While the name Ford Explorer may have once conjured up the 1990s-era model with basic interiors and basic switchgear, the new-generation model fully fits the second decade of the 21st century.
The redesigned ’20 3-row SUV, with its amazing graphics and human-machine interfaces, lands on our Wards 10 Best User Experiences’ list for 2019 with zero debate from judges.
“The technology, risk-taking and exceptionally clean design and ergonomics of the Explorer make it a winner,” 10 Best UX Judge Drew Winter says of the vehicle, which Wards tested in a $61,330 Platinum 4-wheel-drive grade.
The sense of welcome is strong in the Explorer.
Beyond “Explorer” sill plates, backlit turquoise (one of eight possible colors), a short animation apropos to the vehicle’s name plays on its 12-in. (31-cm) LCD digital cluster display; a slightly different graphic appears on the optional 10.1-in. (26-cm) LCD vertical touchscreen.
“The mountain-landscape startup sequence isn’t just stunning, it invokes a feeling of adventure and that’s really what the Explorer has been about since it popularized the segment 30 years ago,” judge James Amend notes.
At shutdown, the word “Explorer” dissolves over images of mountains on the touchscreen, while the cluster display film plays in reverse, zooming out to give the impression of backing up.
The stellar high-resolution cluster display reveals gritty detail in imagery – the road in the foreground leading to the mountains is as worn as a real mountain road in the northwest U.S.
The simplicity and uncluttered design of the center stack and center console is a breath of fresh air, says judge Winter.
Beyond physical switchgear to control the HVAC system, and large volume and tune knobs, most features are accessed via the big touchscreen. Its well-organized menus and big app tiles make locating and selecting features a snap.
For instance, the settings menu is divvied up into three easy-to-understand categories (Driver Assistance, Vehicle and Connectivity).
The Driver Assistance category relays information smartly to the driver and passengers, explaining what each advanced-driver-assist-system feature does via lowercase i’s on the screen near the name of the feature. Hitting them brings up animations (pictured below) showing what select ADAS functions do, handy considering the slew available on our Platinum-grade model.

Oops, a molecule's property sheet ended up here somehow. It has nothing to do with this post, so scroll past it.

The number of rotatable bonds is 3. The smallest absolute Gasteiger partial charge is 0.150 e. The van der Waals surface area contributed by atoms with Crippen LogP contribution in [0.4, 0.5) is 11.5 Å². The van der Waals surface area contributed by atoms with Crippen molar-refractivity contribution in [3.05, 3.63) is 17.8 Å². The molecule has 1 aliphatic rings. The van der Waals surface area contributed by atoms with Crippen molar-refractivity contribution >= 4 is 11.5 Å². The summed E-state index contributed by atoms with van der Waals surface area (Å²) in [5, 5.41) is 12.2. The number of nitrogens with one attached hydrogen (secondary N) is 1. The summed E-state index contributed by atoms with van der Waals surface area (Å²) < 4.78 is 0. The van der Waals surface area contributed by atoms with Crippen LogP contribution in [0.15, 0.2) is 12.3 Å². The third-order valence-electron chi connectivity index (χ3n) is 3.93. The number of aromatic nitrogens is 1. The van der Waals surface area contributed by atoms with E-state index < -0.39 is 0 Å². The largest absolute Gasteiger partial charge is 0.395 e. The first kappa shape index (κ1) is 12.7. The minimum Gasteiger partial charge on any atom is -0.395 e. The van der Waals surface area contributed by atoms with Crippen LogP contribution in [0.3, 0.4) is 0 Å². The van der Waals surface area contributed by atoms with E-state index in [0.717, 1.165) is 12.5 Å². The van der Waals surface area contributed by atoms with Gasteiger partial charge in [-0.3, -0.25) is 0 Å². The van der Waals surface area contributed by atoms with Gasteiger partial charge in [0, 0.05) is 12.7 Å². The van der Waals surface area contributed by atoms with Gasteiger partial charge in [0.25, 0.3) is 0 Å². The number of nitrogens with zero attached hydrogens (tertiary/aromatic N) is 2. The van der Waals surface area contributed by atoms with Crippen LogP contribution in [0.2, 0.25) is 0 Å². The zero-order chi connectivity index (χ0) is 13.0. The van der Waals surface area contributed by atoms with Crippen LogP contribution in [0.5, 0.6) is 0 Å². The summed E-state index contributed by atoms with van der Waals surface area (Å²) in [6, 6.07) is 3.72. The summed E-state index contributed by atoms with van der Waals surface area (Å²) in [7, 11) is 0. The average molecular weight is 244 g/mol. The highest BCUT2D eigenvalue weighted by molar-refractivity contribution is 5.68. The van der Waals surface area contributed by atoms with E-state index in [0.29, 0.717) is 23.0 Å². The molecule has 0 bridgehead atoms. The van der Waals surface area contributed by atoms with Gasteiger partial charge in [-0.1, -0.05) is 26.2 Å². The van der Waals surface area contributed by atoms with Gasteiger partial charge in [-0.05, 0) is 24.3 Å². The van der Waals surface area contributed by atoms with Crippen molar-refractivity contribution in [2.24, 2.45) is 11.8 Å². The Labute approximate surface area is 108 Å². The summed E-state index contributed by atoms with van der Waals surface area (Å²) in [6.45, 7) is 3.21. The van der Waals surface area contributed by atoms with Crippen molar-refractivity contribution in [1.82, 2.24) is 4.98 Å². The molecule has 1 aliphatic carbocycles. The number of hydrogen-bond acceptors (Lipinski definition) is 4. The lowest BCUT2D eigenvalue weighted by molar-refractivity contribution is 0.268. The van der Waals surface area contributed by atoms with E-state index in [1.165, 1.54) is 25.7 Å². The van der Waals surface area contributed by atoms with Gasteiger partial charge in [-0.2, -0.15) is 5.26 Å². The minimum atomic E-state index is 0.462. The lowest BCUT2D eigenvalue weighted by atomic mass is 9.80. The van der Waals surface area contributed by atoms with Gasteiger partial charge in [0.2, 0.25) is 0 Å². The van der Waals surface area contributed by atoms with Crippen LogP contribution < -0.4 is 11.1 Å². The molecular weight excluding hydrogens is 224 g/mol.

And, if too much information overwhelms you, the Explorer has an option for “calm” displays. Ahhh!
Judge Amy Alexander gives high marks to our Explorer's adaptive cruise control with stop-and-go for its natural driving style in heavy traffic.
“It would start to brake as I hit a certain distance behind the car ahead, and just slowly brake until I actually got to the car in front of me, resembling a real-life driver,” she says.
With adaptive cruise control on, a reinforcing graphic on the cluster display shows the back of a Fusion sedan getting closer or farther away depending on your distance setting.
For those wanting to tame a lead foot, turning on intelligent cruise control activates speed-sign recognition, automatically slowing you to match the speed limit, which in our experience works well in a construction zone, reducing our speed from 70 mph to 45 mph (113-72 km/h).
Maps and navigation also receive high marks from our judges, with both manual and voice entry of destinations getting kudos. Again, onscreen graphics are superb as evidenced by realistically rendered buildings on the 3D map.
Voice-recognition works well too, earning raves for its accuracy and short steps.
Beyond this, our Explorer’s massaging seats, super-quick phone pairing, Wi-Fi, Apple CarPlay and Android Auto, wireless phone charging, ports and outlets, plus loads of room for cargo, make it a winner, and should keep a family happy on an adventure down any long mountain roads.